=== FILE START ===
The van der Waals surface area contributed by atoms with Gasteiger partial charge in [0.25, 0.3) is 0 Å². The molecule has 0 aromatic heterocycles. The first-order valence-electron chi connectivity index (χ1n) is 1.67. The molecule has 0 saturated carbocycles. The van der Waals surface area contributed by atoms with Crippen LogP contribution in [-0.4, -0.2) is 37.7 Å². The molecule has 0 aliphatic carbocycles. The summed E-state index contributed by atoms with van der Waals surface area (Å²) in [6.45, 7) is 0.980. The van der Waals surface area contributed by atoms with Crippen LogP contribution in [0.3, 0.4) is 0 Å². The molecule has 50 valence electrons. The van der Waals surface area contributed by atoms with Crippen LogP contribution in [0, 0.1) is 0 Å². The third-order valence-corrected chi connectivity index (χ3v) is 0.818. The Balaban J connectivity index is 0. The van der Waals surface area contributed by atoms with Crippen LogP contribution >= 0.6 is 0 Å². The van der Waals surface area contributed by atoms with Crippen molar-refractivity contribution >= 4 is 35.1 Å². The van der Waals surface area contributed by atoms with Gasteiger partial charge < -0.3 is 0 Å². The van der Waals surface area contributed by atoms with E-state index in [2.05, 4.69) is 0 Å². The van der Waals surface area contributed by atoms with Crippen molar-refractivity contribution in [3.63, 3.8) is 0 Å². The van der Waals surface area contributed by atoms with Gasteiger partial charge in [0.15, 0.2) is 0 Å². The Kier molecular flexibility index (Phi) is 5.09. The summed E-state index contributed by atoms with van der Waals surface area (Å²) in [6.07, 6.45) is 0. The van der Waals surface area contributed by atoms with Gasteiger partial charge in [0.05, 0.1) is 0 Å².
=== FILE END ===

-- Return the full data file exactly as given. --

The van der Waals surface area contributed by atoms with Gasteiger partial charge in [0.25, 0.3) is 0 Å². The molecule has 0 aromatic heterocycles. The first-order valence-electron chi connectivity index (χ1n) is 1.67. The molecule has 0 saturated carbocycles. The van der Waals surface area contributed by atoms with Crippen LogP contribution in [-0.4, -0.2) is 37.7 Å². The molecule has 0 aliphatic carbocycles. The summed E-state index contributed by atoms with van der Waals surface area (Å²) in [6.45, 7) is 0.980. The van der Waals surface area contributed by atoms with Crippen LogP contribution in [0.3, 0.4) is 0 Å². The molecule has 50 valence electrons. The van der Waals surface area contributed by atoms with Crippen LogP contribution in [0, 0.1) is 0 Å². The third-order valence-corrected chi connectivity index (χ3v) is 0.818. The Balaban J connectivity index is 0. The van der Waals surface area contributed by atoms with Crippen LogP contribution >= 0.6 is 0 Å². The van der Waals surface area contributed by atoms with Crippen molar-refractivity contribution >= 4 is 35.1 Å². The van der Waals surface area contributed by atoms with Gasteiger partial charge < -0.3 is 0 Å². The van der Waals surface area contributed by atoms with E-state index in [2.05, 4.69) is 0 Å². The van der Waals surface area contributed by atoms with Crippen molar-refractivity contribution in [3.63, 3.8) is 0 Å². The van der Waals surface area contributed by atoms with Gasteiger partial charge in [0.15, 0.2) is 0 Å². The Kier molecular flexibility index (Phi) is 5.09. The summed E-state index contributed by atoms with van der Waals surface area (Å²) in [6.07, 6.45) is 0. The van der Waals surface area contributed by atoms with Gasteiger partial charge in [0.05, 0.1) is 0 Å².